Kyaatataypi Solstice Portfolio

A few good words
The photographs in this portfolio were all created on June 21st, 2006, on the day of the Summer Solstice. Each image features a rock art image, part of an extensive rock art site located within two miles of Kyaatataypi (if you are not familiar with Kyaatataypi, you can learn more about it by clicking here.)

I studied this site in the company of John Fountain, a retired NASA scientist whom I met by accident, as early as 1997. At the time I did not know I would own property within sight of this site ;-). As things turned out, I did not even plan to purchase property nearby. Things turned out that way, by fortunate coincidence we might say. In fact, a prehistoric pueblo is located on the property that I own, and this is most likely where some of the people who created the rock art depicted in the images below lived. I personally believe that the purpose of Kyaatataypi was ceremonial in nature, and that the goal of these ceremonies was to restore or maintain balance in individuals and in the world. I drew this conclusion from my knowledge of the native cultures who inhabited and still inhabit the American Southwest, from my study of the rock art images found at Kyaatataypi, and from my study of the pottery designs found at Kyaatataypi, both shards and complete vessels.

As I mentioned, John Fountain introduced me to the rock art site near Kyaatataypi. John, who is a retired NASA scientist, believed that the rock art images of Kyaatataypi functions as solar markers. This means that at specific times of the year, be it the summer or winter solstice, the spring or fall equinox, or the cross quarter days (the days half way in time between solstice & equinox), the rock art of Kyaatataypi interacts with the sunlight to form patterns of light and shade that were meaningful for the prehistoric culture that created this rock art. How meaningful you might ask? Very meaningful. What does it mean you might ask? Hard to say. Is it really so? I don't know. Eventually, we see what we want to see to some extent. And eventually, we may or may not see the same thing that a culture that disappeared nearly 800 years ago, and which left no other written record except rock art images on canyon walls, saw. In fact, it is almost certain that we do not see the same thing. How could we? Their culture was entirely different from ours, not only from a technological perspective (they were at the stone age more or less) but also from a spiritual perspective (they did not believe in science as we know it today).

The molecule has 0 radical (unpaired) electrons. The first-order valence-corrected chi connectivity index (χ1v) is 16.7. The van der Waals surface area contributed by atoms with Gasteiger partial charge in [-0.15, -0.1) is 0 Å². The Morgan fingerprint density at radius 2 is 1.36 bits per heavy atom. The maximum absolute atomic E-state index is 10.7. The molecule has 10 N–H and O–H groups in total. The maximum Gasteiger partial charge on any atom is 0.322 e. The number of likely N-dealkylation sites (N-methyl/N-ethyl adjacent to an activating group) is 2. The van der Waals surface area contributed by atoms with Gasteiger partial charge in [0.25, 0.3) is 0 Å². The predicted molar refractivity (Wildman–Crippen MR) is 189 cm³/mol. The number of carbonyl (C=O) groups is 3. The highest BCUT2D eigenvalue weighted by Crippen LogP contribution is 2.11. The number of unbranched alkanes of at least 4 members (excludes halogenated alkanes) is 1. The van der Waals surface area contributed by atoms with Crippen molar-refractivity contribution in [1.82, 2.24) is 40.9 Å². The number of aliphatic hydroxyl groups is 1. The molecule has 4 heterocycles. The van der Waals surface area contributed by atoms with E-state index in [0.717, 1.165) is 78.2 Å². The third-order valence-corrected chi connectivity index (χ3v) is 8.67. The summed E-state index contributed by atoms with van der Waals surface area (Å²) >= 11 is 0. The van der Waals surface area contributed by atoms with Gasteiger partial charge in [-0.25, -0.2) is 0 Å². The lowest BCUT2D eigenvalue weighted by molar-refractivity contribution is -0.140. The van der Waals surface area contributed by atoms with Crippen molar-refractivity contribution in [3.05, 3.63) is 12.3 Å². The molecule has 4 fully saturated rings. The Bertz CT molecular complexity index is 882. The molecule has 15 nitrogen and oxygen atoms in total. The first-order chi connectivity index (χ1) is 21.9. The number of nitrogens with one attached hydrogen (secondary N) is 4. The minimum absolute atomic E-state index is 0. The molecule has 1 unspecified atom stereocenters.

At any rate, using his knowledge of astronomy, John proceeded to determine which images were most likely to interact with patterns of light and shade at specific times of the year. Returning at those precise times, John would set up several video cameras operating in time-lapse to try and record the progression of the light and shade patterns as they moved across the rock art images. It was then that I developed the knowledge required to successfully photograph such interactions between images carved onto canyon walls and light & shade patterns cast by the sun moving across the sky. Regardless of what our beliefs might be in regards to the meaning of these images and of these interactions, there is no doubt that what we are seeing is the motion of the earth rotating on its axis while moving along on its journey around the sun. Eventually, whatever it is that we see today, is exactly what the culture who created this rock art saw, hundreds of years ago. Across time and change, across cultural, spiritual and technological differences, we have this one thing in common. And it is not trivial. Indeed, it describes the very foundation of our existence.

So what are we to do? Well, I can only answer for myself. And what I do is create images. Eventually, I do not need to know how what I photograph was created. Or, to put it more precisely, I do not have to explain my beliefs, or my conclusions. Why? Simply because I am not a scientist. Instead, I am an artist. I may have an opinion on all this, but my message isn't about sharing this opinion. My message, is sharing my images. That these images are informed by this opinion is, to a large extent, besides the point. Certainly they are. How could they not? That my knowledge of the subject is extensive is also besides the point. At best, it enriches the content of my images, or enriches the inspiration that drives my to create these images

But eventually, and as I just mentioned, what really matters, what I want to share, are the images below. And in this portfolio, this is exactly what I do, introducing a series which is quite different from my other work:

Kyaatataypi Solstice 1

Kyaatataypi Solstice 2

Kyaatataypi Solstice 3

Kyaatataypi Solstice 4

Kyaatataypi Solstice 5

Kyaatataypi Solstice 6

Kyaatataypi Solstice 7

Kyaatataypi Solstice 8

Kyaatataypi Solstice 9

Kyaatataypi Solstice 10

Kyaatataypi Solstice 11

Kyaatataypi Solstice 12

Kyaatataypi Solstice 13

Kyaatataypi Solstice 14

Kyaatataypi Solstice 15

Kyaatataypi Solstice 16

Kyaatataypi Solstice 17

All images are copyright 2006 © Alain Briot
All rights reserved worldwide